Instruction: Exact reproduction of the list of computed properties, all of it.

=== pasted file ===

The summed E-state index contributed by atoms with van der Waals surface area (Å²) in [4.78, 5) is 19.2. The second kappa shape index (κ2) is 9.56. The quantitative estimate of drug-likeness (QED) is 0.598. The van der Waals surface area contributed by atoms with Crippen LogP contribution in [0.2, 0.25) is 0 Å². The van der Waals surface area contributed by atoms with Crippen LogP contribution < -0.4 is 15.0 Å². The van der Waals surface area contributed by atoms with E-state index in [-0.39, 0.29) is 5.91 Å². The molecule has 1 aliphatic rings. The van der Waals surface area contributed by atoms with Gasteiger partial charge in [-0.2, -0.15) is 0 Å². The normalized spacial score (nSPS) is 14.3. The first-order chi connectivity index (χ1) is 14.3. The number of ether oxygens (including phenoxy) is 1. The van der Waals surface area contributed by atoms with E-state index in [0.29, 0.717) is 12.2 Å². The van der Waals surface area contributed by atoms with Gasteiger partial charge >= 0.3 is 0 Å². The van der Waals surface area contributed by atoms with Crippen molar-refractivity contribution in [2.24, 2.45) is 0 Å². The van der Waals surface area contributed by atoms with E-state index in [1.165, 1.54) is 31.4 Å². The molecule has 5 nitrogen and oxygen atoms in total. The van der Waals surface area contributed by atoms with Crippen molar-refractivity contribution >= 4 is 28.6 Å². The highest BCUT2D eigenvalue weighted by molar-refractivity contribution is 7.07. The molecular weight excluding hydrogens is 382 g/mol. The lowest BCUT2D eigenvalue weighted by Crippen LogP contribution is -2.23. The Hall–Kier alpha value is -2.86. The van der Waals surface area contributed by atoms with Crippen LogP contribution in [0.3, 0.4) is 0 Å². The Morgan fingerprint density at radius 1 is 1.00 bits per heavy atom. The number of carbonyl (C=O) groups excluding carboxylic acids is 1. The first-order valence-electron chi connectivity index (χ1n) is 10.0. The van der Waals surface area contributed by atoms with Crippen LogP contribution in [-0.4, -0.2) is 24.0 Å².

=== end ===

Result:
The summed E-state index contributed by atoms with van der Waals surface area (Å²) in [4.78, 5) is 19.2. The second kappa shape index (κ2) is 9.56. The quantitative estimate of drug-likeness (QED) is 0.598. The van der Waals surface area contributed by atoms with Crippen LogP contribution in [0.2, 0.25) is 0 Å². The van der Waals surface area contributed by atoms with Crippen LogP contribution < -0.4 is 15.0 Å². The van der Waals surface area contributed by atoms with E-state index in [-0.39, 0.29) is 5.91 Å². The molecule has 1 aliphatic rings. The van der Waals surface area contributed by atoms with Gasteiger partial charge in [-0.2, -0.15) is 0 Å². The normalized spacial score (nSPS) is 14.3. The first-order chi connectivity index (χ1) is 14.3. The number of ether oxygens (including phenoxy) is 1. The van der Waals surface area contributed by atoms with E-state index in [0.29, 0.717) is 12.2 Å². The van der Waals surface area contributed by atoms with Gasteiger partial charge >= 0.3 is 0 Å². The van der Waals surface area contributed by atoms with Crippen molar-refractivity contribution in [2.24, 2.45) is 0 Å². The van der Waals surface area contributed by atoms with E-state index in [1.165, 1.54) is 31.4 Å². The molecule has 5 nitrogen and oxygen atoms in total. The van der Waals surface area contributed by atoms with Crippen molar-refractivity contribution >= 4 is 28.6 Å². The highest BCUT2D eigenvalue weighted by molar-refractivity contribution is 7.07. The molecular weight excluding hydrogens is 382 g/mol. The lowest BCUT2D eigenvalue weighted by Crippen LogP contribution is -2.23. The Hall–Kier alpha value is -2.86. The van der Waals surface area contributed by atoms with Crippen LogP contribution in [0.3, 0.4) is 0 Å². The Morgan fingerprint density at radius 1 is 1.00 bits per heavy atom. The number of carbonyl (C=O) groups excluding carboxylic acids is 1. The first-order valence-electron chi connectivity index (χ1n) is 10.0. The van der Waals surface area contributed by atoms with Crippen LogP contribution in [-0.4, -0.2) is 24.0 Å².